Degenerative cervical myelopathy (DCM) is an important public health issue. Surgery is the mainstay of treatment for moderate and severe DCM. Delayed discharge of patients after DCM surgery is associated with increased healthcare costs. There is a paucity of data regarding predictive factors for discharge destination after scheduled surgery for patients with DCM. The purpose of this study was to identify factors predictive of home versus nonhome discharge after DCM surgery.
Patients undergoing scheduled DCM surgery who had been enrolled in a prospective DCM substudy of the Canadian Spine Outcomes and Research Network registry between January 2015 and October 2020 were included in this retrospective analysis. Patient data were evaluated to identify potential factors predictive of home discharge after surgery. Logistic regression was used to identify independent factors predictive of home discharge. A multivariable model was then used as a final model.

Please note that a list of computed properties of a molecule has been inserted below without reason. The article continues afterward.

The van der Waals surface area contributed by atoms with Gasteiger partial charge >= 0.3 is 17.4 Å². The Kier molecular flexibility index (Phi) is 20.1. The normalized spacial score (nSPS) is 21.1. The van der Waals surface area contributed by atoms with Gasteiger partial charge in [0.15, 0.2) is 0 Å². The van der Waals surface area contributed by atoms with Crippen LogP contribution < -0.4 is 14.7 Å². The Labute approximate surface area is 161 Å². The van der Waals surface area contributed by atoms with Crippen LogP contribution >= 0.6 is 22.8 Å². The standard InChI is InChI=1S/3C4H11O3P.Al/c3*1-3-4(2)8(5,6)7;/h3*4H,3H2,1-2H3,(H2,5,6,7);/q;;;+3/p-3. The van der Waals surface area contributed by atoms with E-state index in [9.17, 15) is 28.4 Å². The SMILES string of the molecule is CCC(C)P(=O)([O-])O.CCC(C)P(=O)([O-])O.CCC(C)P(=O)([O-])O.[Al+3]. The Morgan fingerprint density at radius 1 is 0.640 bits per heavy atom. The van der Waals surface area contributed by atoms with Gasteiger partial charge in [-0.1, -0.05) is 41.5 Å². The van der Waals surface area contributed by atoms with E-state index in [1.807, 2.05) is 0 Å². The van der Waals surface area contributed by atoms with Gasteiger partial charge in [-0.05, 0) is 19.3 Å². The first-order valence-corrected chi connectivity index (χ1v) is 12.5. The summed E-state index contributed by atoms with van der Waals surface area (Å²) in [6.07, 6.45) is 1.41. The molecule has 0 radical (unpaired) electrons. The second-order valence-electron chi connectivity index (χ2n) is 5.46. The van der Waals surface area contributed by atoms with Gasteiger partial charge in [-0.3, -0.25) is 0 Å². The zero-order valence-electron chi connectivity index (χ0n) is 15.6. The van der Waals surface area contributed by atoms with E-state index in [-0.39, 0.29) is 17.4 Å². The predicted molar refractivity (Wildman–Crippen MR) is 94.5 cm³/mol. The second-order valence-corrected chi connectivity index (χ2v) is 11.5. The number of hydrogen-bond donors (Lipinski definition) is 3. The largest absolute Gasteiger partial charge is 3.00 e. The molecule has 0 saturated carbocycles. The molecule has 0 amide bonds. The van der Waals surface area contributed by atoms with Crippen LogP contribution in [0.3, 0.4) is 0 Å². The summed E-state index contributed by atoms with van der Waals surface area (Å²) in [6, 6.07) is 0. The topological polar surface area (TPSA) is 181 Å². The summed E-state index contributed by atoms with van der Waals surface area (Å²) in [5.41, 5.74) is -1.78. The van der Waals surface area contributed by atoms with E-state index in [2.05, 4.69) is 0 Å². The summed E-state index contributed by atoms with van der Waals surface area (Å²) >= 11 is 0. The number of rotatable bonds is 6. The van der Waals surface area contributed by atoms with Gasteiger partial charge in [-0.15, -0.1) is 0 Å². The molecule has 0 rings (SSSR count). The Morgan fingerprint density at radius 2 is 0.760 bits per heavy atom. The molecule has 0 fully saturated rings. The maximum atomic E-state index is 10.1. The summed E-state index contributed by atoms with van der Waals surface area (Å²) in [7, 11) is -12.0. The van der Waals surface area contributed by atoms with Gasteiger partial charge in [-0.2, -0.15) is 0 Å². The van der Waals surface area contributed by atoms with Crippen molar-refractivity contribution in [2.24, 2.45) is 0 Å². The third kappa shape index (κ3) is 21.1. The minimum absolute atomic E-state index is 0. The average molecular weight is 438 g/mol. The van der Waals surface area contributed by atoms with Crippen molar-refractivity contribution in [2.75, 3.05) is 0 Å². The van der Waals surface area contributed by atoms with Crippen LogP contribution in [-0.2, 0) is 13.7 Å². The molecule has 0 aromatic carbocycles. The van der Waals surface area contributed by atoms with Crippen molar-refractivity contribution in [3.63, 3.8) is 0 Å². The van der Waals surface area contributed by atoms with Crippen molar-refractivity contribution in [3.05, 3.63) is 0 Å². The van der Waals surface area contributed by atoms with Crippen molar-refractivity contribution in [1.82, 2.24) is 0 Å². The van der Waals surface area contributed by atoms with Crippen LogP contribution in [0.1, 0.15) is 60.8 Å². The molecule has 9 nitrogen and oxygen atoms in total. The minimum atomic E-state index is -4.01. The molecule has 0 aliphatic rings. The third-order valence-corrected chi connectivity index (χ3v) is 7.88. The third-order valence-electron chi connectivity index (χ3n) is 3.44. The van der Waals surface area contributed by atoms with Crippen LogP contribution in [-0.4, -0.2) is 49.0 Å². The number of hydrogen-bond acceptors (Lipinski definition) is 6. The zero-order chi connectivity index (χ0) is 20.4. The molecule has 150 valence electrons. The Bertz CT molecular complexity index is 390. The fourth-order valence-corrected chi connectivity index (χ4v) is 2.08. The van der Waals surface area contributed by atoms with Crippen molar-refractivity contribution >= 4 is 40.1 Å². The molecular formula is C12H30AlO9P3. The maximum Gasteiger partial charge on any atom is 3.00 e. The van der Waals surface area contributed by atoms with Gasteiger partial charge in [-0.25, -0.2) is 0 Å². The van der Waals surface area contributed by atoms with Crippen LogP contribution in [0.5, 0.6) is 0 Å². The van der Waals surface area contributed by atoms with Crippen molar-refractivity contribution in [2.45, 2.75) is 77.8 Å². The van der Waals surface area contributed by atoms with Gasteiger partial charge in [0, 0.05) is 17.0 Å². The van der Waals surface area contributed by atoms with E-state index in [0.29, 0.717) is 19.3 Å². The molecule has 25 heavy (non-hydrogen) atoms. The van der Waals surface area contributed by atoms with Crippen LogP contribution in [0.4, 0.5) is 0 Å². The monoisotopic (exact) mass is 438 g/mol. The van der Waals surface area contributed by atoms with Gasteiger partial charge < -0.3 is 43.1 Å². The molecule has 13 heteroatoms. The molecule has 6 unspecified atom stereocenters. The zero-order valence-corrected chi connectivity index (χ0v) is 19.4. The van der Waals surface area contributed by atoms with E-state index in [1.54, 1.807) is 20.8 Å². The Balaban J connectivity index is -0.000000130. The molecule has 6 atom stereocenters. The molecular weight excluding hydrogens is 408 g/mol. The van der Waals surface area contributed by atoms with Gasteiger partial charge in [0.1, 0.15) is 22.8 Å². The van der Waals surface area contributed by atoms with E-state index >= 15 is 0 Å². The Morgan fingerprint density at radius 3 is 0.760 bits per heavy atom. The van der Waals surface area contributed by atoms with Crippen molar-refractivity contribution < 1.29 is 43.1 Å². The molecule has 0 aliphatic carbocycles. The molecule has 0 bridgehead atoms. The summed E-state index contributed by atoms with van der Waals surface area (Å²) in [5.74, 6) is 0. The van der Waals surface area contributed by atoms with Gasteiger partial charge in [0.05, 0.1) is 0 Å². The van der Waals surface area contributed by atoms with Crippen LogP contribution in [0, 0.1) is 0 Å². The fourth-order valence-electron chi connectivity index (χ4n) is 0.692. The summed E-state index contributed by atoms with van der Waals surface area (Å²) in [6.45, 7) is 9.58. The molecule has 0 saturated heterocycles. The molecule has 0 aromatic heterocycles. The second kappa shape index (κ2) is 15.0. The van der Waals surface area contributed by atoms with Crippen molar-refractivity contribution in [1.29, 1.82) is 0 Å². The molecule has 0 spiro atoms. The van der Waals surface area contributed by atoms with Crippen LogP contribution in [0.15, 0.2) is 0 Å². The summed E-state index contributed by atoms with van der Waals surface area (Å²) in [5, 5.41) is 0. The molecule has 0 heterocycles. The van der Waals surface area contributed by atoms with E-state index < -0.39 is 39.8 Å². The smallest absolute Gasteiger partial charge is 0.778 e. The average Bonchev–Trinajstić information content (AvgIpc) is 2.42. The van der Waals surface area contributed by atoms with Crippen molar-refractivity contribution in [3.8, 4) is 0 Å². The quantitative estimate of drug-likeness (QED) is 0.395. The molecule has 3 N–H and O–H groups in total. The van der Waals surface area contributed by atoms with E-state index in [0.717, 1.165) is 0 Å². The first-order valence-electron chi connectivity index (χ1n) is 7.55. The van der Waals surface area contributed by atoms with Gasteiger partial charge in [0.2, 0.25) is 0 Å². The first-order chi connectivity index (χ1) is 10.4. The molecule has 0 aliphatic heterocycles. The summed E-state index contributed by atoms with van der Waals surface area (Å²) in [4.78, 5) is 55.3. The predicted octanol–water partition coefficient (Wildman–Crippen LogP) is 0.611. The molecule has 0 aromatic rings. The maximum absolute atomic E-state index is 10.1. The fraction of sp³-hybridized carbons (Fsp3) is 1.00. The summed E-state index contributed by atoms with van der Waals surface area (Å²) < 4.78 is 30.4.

Overall, 639 patients were included in the initial analysis, 543 (85%) of whom were discharged home. The mean age of the entire cohort was 60 years (SD 11.8 years), with a BMI of 28.9 (SD 5.7). Overall, 61.7% of the patients were female. The mean length of stay was 2.72 days (SD 1.7 days). The final internally validated bootstrapped multivariable model revealed that younger age, higher 9-Item Patient Health Questionnaire score, lower Neck Disability Index scores, fewer operated levels, mJOA scores indicating mild disease, anterior cervical discectomy and fusion procedure, and no perioperative adverse effects were predictive of home discharge.
Younger age, less neck-related disability, fewer operated levels, more significant depression, less severe myelopathy, anterior cervical discectomy and fusion procedure, and no perioperative adverse effects are predictive of home discharge after surgery for DCM. These factors can help to guide clinical decision-making and optimize postoperative care pathways.